For the time being, at least, the dead can vote in Wisconsin

Two days ago, we hailed the good news that a trial court judge in Wisconsin held the Elections Commission and three of its Democrat members in contempt because they refused to abide by his December order that they remove 200,000 non-viable names from the state's voting records.  One day later, on Tuesday, the state appellate court stepped in to stop the Elections Commission from cleaning out the cemetery vote:

The removal of as many as 209,000 names was put on hold a day after an Ozaukee County judge found three members of the Wisconsin Elections Commission in contempt of court for ignoring an order he gave in December 2019.

An appeals court judge also blocked the contempt finding in a separate order, putting on hold a decision that fined the three Democratic members $250 a day each until they voted to purge the names.

The appeals court on Tuesday ordered the lower court's order against the commissioners, and a Dec. 13 order to purge the names from voter rolls, "stayed until further order of this court," the court clerk wrote.

The rulings will ensure, temporarily, that thousands of names will not be removed from the rolls, until the appeals court reviews the dispute. Democrats have raised the alarm over the potential removal of so many names from the voter roll in a state set to be a battleground when President Donald Trump seeks reelection in November.

The same judges — Michael Fitzpatrick, JoAnne Kloppenburg, and Jennifer Nashold — had on two previous occasions refused to step in to block the purge.  This time, however, they moved so quickly that they did not even have time to write an order explaining their reasoning:

They wrote that they issued the order quickly because they knew the commission was meeting Tuesday. They will spell out their reasoning in a later opinion, they wrote.

It should be noted that the decision to remove names was not arbitrary or under the control of a single person or party.  Instead, it was the last phase in a formal notice procedure:

The order to remove hundreds of thousands of names was initially made last month, and came after the state Elections Commission sent notices in October last year to more than 230,000 people that were thought to have moved, requesting that they update their voter registrations or indicate that they hadn't moved.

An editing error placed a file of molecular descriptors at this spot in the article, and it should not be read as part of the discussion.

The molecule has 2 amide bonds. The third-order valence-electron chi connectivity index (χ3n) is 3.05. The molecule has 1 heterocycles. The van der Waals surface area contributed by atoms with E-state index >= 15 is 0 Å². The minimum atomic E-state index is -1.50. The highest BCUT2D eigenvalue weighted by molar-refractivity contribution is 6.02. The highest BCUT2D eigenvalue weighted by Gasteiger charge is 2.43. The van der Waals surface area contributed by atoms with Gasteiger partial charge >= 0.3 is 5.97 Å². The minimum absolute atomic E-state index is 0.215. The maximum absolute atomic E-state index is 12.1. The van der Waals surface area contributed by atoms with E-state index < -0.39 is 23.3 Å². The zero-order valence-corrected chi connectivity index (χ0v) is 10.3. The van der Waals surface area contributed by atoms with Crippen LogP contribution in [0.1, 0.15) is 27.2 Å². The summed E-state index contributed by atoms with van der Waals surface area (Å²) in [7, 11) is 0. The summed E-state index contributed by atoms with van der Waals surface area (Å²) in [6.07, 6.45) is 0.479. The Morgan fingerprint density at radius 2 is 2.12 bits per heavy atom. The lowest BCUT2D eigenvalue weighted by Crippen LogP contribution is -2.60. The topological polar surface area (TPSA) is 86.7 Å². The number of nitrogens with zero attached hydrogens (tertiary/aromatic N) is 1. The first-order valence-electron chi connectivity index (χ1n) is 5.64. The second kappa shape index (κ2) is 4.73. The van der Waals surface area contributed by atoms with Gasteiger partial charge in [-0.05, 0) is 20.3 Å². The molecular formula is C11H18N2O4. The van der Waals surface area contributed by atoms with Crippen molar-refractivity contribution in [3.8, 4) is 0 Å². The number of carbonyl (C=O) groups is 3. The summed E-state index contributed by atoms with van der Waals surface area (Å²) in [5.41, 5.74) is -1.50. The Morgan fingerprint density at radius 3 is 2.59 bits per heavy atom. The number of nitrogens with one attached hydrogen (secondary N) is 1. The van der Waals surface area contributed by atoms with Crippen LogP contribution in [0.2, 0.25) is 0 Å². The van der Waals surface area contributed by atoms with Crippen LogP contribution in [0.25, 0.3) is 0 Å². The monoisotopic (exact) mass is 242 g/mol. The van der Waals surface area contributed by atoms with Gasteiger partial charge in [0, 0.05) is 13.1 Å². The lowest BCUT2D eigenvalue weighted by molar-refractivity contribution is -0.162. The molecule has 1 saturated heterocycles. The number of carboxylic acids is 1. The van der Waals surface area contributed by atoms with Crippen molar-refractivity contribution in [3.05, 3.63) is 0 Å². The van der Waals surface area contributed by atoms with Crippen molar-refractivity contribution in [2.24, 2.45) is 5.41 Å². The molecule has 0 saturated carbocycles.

The letters were sent to the voters based on data from the Electronic Registration Information Center that suggested they had potentially changed addresses. If they didn't respond, they were in danger of being removed from the rolls by 2021.

Commissioner Julie Glancey, a Democrat, complained that it just wasn't fair to remove people from the rolls because once upon a time, in the past, they were valid voters:

Responded Commissioner Julie Glancey, a Democrat:  "These are eligible, registered voters. They are not by any stretch of the imagination illegal or anything else. They are true people who registered to vote and are eligible to register to vote. They may or may not have moved.

"This is not an example of 200,000 illegal registrants on our voting list."

Glancey ignores the fact that in Wisconsin, it's incredibly easy to re-register on election day, whether online, at the polling place, or at the county clerk's office.  Glancey's complaint therefore cannot be about the risk of disenfranchising legitimate voters.

Same-day re-registration means that no one can argue that the Republicans are pushing to purge voter rolls in order to suppress voter turnout.  That leaves one to conclude that the only reason Democrats want to keep 200,000 names on the rolls, even though the people attached to those names have moved on, is to have a roster of names that people who cannot vote can "borrow" for the day, also known as voter fraud.